Wildfires and Air Pollution
With an increase of wildfires and smoke pollution all over Washington state, we must remember only some animals have the ability to escape. This years’ (2020) wildfires are believed to “have killed 50% of the state’s endangered pygmy rabbits, which inhabit sagebrush flats that burned this year” (Pennisi). This year’s unusual abundance of wildfires, led to the death of many species who were not adapted to the sudden environmental changes. The wildfires not only impacted land animals, but salmon and other marine species were also negatively impacted by wild
fires through increased water acidification which is detrimental to the marine ecosystem as the “recovery of orca, salmon, and other marine life is dependent on a healthy Puget Sound” (Norris). Studies indicate that the fires, even if not initially caused by global warming, climate change and greenhouse gases are a large promotor for wildfires (Soloman). Thus, proving once again that increasing global temperatures from human activities are proportional to the increase of wildfires leading to the demise of various species, all within Washington State.
Rapidly Changing Temperatures and Climate
Within the Puget Sound itself, animals are being forced to adapt to the rapidly changing temperatures, leading to declines of long-lived species. For instance, as the water temperature rises “the amount of time a spawning adult [Chinook Salmon] can persist in freshwater [decreases, which] decreases the total distance a fish can migrate on a given level of energy stores” (Tillman P). Not only is the salmon’s reproduction rate dramatically altered and forced to migrate elsewhere, but they are struggling to migrate altogether. Another species, “Keen’s Myotis” are unable to migrate at all making it very susceptible to temperature changes “that drive the timing
and length of winter hibernation [resulting] in a mismatch in timing of insect prey availability and emergence from hibernation” (Tillman P). Species such as the “Keen’s Myotis” remind us that global warming does not only lead to warmer summers, but colder winters as well. Therefore, allowing a much wider range of species to be impacted, to then impact its prey’s or predators’ populations as well, disrupting, not one species, but entire food webs.
Harbor Pollution Effects
Serving as a boat harbor, fishery, dumping ground, and recreational area, the Puget Sound inlet hosts a variety of pollutants that damage habitats and wildlife. A major pollutant in the sound is plastic. Rooting from litter or micro-plastics from other toxins, once in 2010 “a beached gray whale was found in West Seattle with 20 plastic bags in its stomach” (Washington). While plastic is so commonly used, we may disregard its incredible effects on the environment as it also is said to “never degrade” (Washington). Daily, boats and vessels are using the sound for fishing, whale watching, or transportation, disregarding the amount of damage done to whale populations from boat pollution (oil spills, chemicals, and debris). These fishing industries are a large contributor to the Chinook Salmons numbers, ever since “1971” in which “remaining wild populations of Chinook salmon [last lived] with minimal hatchery interference” (Bresssan). The impacts fishing and their vessels have on the whale and salmon population have remained steady with commercial fishing increasing, while fish populations decreased. The decrease in these populations have only led to need for more commercial markets, leading to a greater amount of pollution and deeper decline of these ecosystems.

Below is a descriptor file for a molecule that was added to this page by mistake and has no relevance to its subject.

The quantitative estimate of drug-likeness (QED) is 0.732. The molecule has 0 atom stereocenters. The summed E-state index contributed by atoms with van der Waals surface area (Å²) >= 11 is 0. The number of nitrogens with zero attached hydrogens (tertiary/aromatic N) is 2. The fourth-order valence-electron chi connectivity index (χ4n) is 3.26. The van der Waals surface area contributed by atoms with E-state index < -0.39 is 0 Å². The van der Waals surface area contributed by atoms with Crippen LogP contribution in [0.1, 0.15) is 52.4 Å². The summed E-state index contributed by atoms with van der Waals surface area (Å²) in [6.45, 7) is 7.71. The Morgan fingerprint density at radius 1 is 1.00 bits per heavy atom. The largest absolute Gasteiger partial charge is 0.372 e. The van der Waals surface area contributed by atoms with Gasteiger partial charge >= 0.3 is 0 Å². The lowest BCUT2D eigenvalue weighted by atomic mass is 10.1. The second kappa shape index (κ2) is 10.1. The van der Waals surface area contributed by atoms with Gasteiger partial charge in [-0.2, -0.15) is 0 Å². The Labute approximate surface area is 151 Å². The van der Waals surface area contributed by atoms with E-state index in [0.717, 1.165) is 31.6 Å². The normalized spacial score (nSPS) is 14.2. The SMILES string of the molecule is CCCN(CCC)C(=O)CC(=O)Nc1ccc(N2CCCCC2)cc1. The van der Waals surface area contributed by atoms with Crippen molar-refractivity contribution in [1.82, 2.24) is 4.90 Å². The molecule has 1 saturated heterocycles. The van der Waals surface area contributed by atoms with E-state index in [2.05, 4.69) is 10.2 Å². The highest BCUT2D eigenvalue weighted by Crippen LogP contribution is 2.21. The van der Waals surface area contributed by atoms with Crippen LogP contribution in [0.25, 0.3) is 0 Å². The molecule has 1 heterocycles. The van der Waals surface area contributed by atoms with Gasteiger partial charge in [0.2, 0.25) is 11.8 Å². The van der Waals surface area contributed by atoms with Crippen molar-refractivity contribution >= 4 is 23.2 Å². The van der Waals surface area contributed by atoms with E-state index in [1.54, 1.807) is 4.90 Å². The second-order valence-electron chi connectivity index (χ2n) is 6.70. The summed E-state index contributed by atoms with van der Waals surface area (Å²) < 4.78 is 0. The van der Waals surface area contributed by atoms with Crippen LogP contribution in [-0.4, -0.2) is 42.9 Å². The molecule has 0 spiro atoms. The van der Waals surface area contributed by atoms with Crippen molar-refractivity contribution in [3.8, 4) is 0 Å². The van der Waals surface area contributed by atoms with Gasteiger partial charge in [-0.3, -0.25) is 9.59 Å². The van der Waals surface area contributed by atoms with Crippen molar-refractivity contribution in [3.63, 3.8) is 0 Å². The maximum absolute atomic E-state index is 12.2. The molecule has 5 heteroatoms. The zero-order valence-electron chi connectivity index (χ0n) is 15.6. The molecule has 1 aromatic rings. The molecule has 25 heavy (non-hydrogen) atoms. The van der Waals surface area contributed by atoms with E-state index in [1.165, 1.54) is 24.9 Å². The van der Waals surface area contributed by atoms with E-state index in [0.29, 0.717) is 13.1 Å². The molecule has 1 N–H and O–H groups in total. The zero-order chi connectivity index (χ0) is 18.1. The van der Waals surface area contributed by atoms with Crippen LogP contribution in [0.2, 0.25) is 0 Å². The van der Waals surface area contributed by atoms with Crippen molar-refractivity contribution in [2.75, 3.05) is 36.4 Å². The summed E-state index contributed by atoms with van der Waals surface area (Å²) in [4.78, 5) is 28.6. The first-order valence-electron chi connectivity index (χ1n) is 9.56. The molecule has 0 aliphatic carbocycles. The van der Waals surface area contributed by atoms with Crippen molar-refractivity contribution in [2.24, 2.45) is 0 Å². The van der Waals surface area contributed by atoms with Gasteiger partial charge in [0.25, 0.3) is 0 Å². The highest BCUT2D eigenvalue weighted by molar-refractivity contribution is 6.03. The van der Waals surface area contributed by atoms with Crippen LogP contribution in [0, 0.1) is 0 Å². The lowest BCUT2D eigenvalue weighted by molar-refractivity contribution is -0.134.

A Call to Action
The Puget Sound’s wildlife has been noticeably affected from environmental damage from wildfires, overall global temperature trends, and direct inner region pollution. The animals are unable to adapt as quickly as the environment around this is changing, leading to declines or struggling populations that effect the entire biome around them. As people continue to use the Sounds natural resources and water supply, the need for climate change action only deepens.